Representative Paul Ryan hasn’t heard from President Obama since their lunch meeting in early March, the House budget committee chairman told reporters on Wednesday.
“Not that I know of,” Ryan said when asked if the president had made any effort to follow up on their meeting, which he noted was “the first time we ever had a conversation” since Obama took office. “I don’t really know him very well.”
During a briefing at National Review’s Washington, D.C., office, Ryan said he had hoped Obama would “lean into the problems a little bit more” at the start of his second term, but “unfortunately we got more of the same.”
He also dismissed the president’s latest budget, which was unveiled today, as little more than a “status quo” document that fails to address the nation’s debt problem. “I want to get an agreement,” Ryan said. “It’s been a long time, and we’re all getting a little frustrated about that.”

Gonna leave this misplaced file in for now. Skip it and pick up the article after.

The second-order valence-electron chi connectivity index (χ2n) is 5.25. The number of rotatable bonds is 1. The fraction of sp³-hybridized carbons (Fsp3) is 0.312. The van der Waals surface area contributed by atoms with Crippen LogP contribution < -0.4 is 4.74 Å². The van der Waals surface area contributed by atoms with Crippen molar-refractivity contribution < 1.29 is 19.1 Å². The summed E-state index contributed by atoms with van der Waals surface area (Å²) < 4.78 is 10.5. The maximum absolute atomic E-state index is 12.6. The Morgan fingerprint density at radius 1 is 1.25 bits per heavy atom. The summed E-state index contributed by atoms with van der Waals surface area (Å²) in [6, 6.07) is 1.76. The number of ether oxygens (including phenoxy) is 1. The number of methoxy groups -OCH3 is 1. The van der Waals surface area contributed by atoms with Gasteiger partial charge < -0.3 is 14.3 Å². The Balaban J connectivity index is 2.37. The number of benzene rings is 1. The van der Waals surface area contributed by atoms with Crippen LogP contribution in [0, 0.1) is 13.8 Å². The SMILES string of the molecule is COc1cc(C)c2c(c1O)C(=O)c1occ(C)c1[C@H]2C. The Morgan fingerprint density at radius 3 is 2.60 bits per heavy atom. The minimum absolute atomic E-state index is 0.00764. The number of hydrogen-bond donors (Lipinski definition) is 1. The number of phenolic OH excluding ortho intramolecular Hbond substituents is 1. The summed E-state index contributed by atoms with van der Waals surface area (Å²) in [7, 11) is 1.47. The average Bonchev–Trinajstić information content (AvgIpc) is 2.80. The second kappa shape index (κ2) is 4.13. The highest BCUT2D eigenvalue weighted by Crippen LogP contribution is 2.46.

The budget chairman argued that regular order in Congress was a preferable path to direct negotiations with Obama. “I don’t see this as a couple of people having some kind of back-room negotiation. I see regular order proceeding,” he said. “We have to start talking to each other as legislators. And that’s what we’re doing.”
Both chambers have already passed budgets of their own — the Senate for the first time in four years — and are set to enter a conference committee in an effort to iron out a compromise. That won’t be easy, given the stark differences between the parties, Ryan said, but lawmakers at least needed to engage in that conversation. “Looking at these budgets, it’s difficult to see where [common ground] exists,” he said. “At least the vehicle is in place.”
Ryan cited tax reform and energy legislation as possible areas of compromise — issues that have typically enjoyed support from moderate Democrats. The prospects for a large deal were slim, he argued, but that shouldn’t discourage lawmakers from trying to make progress on modest measures that could help grow the economy. “I don’t like to talk of grand bargains because ‘grand bargain’ suggests we’re going to fix the entire problem,” he said. “What I’d like to see is a down payment on the problem.”
Ryan declined to comment further on the particulars of his meeting with the president, and whether he had been led to believe that this year’s White House budget would be a bolder effort to reach out to Republicans. “I think that the moment we’re in right now is trying to bridge gaps, not wedge them,” he said.